07 June 2011

The Power of X

It should be noted that I am a geek. One of the highlights of my year so far was attending the Dallas ComicCon and missing Leonard Nimoy in the hall by just seconds. Geek.

I love comic books; the art, the characters (both fantastical and realistic), the stories. Whether it be a far away galaxy or right here on earth, the future or in the present or the past; I am constantly impressed by what the writers and artists are able to accomplish. Comic books, and their grown counter part the graphic novel, represent the perfect blend of my twin passions- movies and books. Seemingly simple writing is reinforced by the art work, both working diligently to move the story forward and build characters frame by frame.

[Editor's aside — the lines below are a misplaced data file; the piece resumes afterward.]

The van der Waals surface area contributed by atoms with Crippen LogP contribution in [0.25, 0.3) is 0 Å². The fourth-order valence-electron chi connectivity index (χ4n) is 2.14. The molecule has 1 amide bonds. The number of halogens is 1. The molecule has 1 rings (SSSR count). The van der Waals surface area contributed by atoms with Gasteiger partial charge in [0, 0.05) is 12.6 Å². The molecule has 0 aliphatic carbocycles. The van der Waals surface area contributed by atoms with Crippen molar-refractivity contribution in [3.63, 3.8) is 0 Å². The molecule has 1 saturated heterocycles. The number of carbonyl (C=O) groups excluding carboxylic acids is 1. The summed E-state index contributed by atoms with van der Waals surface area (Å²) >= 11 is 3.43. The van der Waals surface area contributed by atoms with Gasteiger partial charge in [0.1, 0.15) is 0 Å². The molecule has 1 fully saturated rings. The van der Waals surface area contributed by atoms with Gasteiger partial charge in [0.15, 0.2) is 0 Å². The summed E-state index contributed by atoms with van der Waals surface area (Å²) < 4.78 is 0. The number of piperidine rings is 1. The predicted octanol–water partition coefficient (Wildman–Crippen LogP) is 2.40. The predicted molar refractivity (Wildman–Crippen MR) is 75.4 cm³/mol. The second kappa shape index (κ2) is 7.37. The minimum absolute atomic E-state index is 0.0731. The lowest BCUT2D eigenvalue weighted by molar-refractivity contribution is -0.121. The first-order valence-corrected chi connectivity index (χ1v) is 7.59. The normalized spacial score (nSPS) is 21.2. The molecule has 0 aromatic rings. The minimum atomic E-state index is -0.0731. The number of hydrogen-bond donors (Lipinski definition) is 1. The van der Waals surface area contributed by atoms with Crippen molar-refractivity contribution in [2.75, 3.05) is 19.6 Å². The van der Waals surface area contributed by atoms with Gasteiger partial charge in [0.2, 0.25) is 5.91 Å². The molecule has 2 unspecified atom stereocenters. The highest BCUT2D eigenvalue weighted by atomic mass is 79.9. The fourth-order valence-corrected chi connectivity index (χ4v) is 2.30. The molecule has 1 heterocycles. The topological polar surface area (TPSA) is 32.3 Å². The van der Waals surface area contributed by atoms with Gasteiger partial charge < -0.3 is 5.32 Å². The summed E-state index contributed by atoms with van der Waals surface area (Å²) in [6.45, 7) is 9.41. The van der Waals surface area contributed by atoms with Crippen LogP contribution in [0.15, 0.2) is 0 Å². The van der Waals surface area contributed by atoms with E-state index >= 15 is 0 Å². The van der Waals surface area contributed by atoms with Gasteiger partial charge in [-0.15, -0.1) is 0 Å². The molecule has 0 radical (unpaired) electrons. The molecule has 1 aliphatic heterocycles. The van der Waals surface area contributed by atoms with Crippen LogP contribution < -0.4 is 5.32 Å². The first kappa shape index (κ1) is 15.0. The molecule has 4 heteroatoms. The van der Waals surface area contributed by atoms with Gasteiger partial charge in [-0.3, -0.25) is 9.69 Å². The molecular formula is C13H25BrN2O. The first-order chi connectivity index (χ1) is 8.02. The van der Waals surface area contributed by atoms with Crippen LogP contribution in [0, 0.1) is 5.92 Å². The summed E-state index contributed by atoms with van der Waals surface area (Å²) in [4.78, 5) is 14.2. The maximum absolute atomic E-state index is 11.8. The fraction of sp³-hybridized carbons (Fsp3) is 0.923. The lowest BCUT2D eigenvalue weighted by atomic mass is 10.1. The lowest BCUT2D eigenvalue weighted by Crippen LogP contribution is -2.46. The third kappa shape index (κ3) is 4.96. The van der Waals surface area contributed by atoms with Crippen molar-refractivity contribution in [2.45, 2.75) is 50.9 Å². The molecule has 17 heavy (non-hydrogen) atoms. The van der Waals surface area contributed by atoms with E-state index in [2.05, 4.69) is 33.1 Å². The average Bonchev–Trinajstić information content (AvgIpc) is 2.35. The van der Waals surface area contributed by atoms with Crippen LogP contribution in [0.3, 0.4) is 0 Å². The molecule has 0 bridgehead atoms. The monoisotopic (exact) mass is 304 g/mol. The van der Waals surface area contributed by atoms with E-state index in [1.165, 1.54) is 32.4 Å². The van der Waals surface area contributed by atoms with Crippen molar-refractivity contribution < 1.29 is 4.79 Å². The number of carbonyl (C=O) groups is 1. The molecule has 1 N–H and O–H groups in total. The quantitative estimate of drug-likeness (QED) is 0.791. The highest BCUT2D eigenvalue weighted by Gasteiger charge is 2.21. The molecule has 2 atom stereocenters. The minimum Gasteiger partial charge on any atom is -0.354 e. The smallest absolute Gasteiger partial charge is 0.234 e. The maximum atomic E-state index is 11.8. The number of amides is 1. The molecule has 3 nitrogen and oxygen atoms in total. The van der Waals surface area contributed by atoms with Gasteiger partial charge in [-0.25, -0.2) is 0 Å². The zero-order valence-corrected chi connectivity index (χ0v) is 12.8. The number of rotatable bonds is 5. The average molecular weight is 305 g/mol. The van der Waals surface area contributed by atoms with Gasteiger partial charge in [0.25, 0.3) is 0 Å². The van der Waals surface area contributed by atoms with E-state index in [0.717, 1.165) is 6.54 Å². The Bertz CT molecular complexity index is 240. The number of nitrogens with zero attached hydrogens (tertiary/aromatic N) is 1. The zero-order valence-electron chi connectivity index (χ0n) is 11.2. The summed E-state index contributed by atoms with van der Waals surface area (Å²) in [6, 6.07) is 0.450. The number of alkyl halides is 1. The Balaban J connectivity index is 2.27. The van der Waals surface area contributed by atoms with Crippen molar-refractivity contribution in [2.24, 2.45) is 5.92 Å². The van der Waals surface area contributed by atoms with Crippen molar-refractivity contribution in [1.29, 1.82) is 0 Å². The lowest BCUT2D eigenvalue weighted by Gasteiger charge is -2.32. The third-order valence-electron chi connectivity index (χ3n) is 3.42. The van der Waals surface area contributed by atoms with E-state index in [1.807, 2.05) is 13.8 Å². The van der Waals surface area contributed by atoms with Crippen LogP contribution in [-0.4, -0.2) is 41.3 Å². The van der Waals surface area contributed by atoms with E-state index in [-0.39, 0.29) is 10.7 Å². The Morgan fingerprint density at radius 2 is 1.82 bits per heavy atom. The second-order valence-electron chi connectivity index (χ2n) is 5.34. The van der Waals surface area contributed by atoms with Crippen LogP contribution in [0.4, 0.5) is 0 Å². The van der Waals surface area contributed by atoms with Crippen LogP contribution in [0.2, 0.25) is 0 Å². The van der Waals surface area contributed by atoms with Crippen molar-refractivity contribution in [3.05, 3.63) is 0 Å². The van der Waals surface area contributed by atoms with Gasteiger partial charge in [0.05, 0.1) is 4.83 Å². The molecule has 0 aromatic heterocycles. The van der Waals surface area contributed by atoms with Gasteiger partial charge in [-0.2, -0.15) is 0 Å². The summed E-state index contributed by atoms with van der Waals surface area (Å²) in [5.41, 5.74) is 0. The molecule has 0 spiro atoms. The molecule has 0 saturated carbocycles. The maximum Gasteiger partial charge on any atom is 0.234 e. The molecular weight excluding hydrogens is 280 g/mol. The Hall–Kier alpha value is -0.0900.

It seems shocking that it would take so long for Hollywood to jump on the geek bandwagon, until you remember comics are for kids. Or, at least that was the popular thought when the greatest characters were created in the 50s. Who would have thought a dime store comic book would later sell for millions?

Regardless of how long it took to get there, Hollywood eventually did come calling and have been turning out both good (1st Superman, Batman, Blade, Iron Man, Ghost World) and bad (Daredevil, the Hulk, Barb Wire, Tank Girl (though I LOVE that movie), Ghost Rider) ever since. The list could go on. It amazes me how anyone could fuck up a comic book movie. It's all right there! The set design, art direction, costumes, physical characteristics, etc. Each character has a long and layered back story. There are established hero's and villains, not to mention plots galore. Seriously, some one must be taking the piss to turn out as much garbage as they do.